It’s been a few years back. I was either pregnant or had my baby daughter with me. I stood at the counter, getting ready to pay for an armful of Christmas purchases at the health food store. I looked in my purse. I looked in my wallet. I patted my pockets. I felt in my coat.

No debit card.

That’s an awful feeling. Especially when there are other customers in line.

“I am SO sorry,” I told the woman at the counter. I prepared to put back my items and slink quietly away. Then the woman behind me spoke.

“Hey, I’ve got it. I’ve got hers.”

“What?” I said, panicking a little. “It’s too much. I have too much.”

“I’m going to pay for it,” she said. “Merry Christmas.”

She bought 40-some dollars worth of treats and soaps. I never saw her before, have never seen her since.

A meme has been floating around Facebook this week on the topic of paying for other people’s stuff. Each person relates their story about doing good for someone in a tight spot, but it goes a little differently:

“I was in line at Aldi, and this girl with two toddlers in front of me had her card declined,” said the storyteller. “She looked so sad and said, ‘let me call my husband real quick,’ and it was only 18 dollars, so I just paid for it … as she walked off, the lady behind me said, ‘You know that was probably a scam right?’ and like, even if it was, like what a sad scam right? Eighteen dollars at the Aldi. If you’re scamming me for some Tyson chicken and apple juice and cauliflower then just take my money. ‘A scam.’ People are wild.”

The meme ends, “Do good recklessly.”

This scenario plays out almost every time we encounter a person who might be in need, whether it’s a woman at Walmart, a panhandler at the stop sign, or someone seeking social services at the church. We are immediately on our guard, on the lookout for someone making money off our charity or taking something that doesn’t belong to them. We add layers of proof and protection to everything we give away to make sure no one can take advantage of us: regulations and conditions, paperwork and proof, even pre-loaded gift cards for the hungry instead of cash. And why shouldn’t we be cautious? It feels horrible to be tricked and taken for a fool. We don’t want to give our hard-earned money to someone who won’t play by the rules or will even enrich themselves off our mistakes. It’s maddening. It could even take from the people who are in real need — right?

This is the practical solution, the common sense of the world: Do good to those who can prove they deserve it or at least look like they will. Do good to those who are willing to play the game and present themselves well.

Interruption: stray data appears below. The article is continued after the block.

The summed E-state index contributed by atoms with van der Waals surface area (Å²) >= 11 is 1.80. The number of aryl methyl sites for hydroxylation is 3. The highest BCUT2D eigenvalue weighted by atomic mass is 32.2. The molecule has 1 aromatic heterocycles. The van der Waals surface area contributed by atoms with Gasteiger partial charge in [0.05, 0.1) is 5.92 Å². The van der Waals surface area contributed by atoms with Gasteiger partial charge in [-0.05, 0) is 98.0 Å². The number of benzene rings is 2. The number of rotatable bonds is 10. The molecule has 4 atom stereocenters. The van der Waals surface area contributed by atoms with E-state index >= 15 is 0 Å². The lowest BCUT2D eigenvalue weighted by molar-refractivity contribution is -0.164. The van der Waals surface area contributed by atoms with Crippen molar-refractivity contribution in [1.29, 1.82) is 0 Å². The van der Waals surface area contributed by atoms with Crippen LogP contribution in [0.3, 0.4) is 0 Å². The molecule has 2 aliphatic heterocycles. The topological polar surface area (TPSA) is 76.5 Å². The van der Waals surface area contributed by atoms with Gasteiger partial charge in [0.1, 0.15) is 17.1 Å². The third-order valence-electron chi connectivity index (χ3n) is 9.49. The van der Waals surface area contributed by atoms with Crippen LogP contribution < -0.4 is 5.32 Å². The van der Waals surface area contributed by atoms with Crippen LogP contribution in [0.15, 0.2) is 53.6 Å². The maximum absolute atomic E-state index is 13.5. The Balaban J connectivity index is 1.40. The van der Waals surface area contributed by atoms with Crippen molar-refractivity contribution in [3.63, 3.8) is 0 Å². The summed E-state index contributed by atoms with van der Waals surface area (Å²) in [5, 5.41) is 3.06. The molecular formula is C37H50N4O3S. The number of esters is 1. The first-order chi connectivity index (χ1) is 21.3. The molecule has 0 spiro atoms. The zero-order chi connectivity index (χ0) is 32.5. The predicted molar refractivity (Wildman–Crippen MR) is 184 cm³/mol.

But this is not the lesson of Christmas.

A few days from now, many of us will celebrate God Incarnate coming into the world. He became a baby, completely dependent, in order to save us from eternal death. He preached, taught, healed, and even raised humans up from death, and on top of that, he sacrificed himself to be betrayed, mocked, tortured, and killed gruesomely. All for us.

He’s totally getting scammed, right? Do we deserve that kind of charity from an all-powerful, all-good Lord of the universe? Why doesn’t he make us prove our worth first? Why doesn’t he give us exactly what we need instead of the free will to do whatever we think is best with the blessings we’re given?

Real love (which is what the word charity means, by the way) is reckless. It does good not in order to reward the deserving, but from the pure joy it takes in reaching out. Love knows full well that the gifts it gives could be misused, rejected or twisted. But it gives anyway, wide-eyed, sober and prepared to be scammed. It knows that people are wild and unpredictable. It loves them just the same. Love recognizes the more you give and the less you keep (either in your home or your heart) the richer and more empowered you become.

I’m not asking you to sign your house over to the next stranger you meet on the street. I’m not asking you to empty your savings. But I am asking you, in the spirit of Christmas, to look deeply at the next beggar or hard-up person you meet. Then look deeply at yourself. What do you risk losing if you give to someone who doesn’t deserve it? If the answer is “$5 and my sense of satisfaction,” consider taking the risk. Do good recklessly, as that baby in the manger chose to do for you.

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